This Grade II Listed home expanded the living space with the addition of a contemporary rear extension, joined to the main house with a structural glass link. The fully glazed link was designed with minimal disruption in mind, utilising glass due to its subtle and transparent nature.
Minimally framed glazing is a popular choice for listed building projects to make a clear distinction between the new and the old, as well as avoiding disrupting the buildings external design.
The slim framed sliding glass doors from the Sieger range were specified in multiple configurations throughout the ground floor, including a three-pane door with all three moving panes for enhanced flexibility in the direction of opening.
Two pane configurations also featured all sliding panes, allowing the homeowners to conveniently choose which way to travel between indoor and outdoor environments.
In the new part of the building, slim framed aluminium casement windows have been used to create a coherent finish alongside the sliding doors.
The slim framed windows ensure that every corner of the space is flooded with natural light throughout the day, creating a contrast against the pale building exterior.
The panes of glass for the structural glass link were cut to shape prior to installation, ensuring the heritage-style listed building finishes were taken into consideration and sympathetically designed around. This included a number of bespoke shaped panes, curving around the building's external finishes to maintain its historic charm.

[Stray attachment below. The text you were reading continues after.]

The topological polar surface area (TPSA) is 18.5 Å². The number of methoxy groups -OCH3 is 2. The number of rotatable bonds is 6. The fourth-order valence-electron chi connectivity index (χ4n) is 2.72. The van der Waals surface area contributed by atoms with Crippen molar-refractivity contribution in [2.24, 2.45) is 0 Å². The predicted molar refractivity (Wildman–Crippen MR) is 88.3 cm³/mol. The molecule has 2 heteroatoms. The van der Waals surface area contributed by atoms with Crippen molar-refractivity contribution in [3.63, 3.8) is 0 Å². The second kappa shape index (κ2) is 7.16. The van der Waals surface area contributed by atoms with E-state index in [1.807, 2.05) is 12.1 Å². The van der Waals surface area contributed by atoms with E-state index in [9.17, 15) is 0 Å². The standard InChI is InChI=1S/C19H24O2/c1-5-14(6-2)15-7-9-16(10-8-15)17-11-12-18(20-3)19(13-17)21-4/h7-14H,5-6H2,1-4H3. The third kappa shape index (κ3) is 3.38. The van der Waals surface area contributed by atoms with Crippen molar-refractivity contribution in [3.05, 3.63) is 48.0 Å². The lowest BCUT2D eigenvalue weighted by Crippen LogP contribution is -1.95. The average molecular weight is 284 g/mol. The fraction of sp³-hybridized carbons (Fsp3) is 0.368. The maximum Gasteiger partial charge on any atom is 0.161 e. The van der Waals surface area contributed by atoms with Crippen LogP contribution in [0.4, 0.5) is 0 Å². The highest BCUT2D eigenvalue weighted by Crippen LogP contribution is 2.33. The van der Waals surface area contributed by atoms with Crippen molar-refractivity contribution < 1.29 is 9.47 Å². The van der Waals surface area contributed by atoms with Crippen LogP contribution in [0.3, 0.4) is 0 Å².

Steel supports were used within the structural glass roof, offering support to ensure the supporting structure does not affect the integrity of the listed building.
Some of the items were specified with solar control coatings, where the glazing was south facing and to eliminate the risk of overheated spaces.
The modern glazing systems have allowed the homeowners to expand their useable space and create large indoor-outdoor living areas when the weather permits, all whilst maintaining the original character of the Grade II Listed building.
With all the glazing being fully thermally broken, the thermally insulated spaces do not compromise on modern performance values.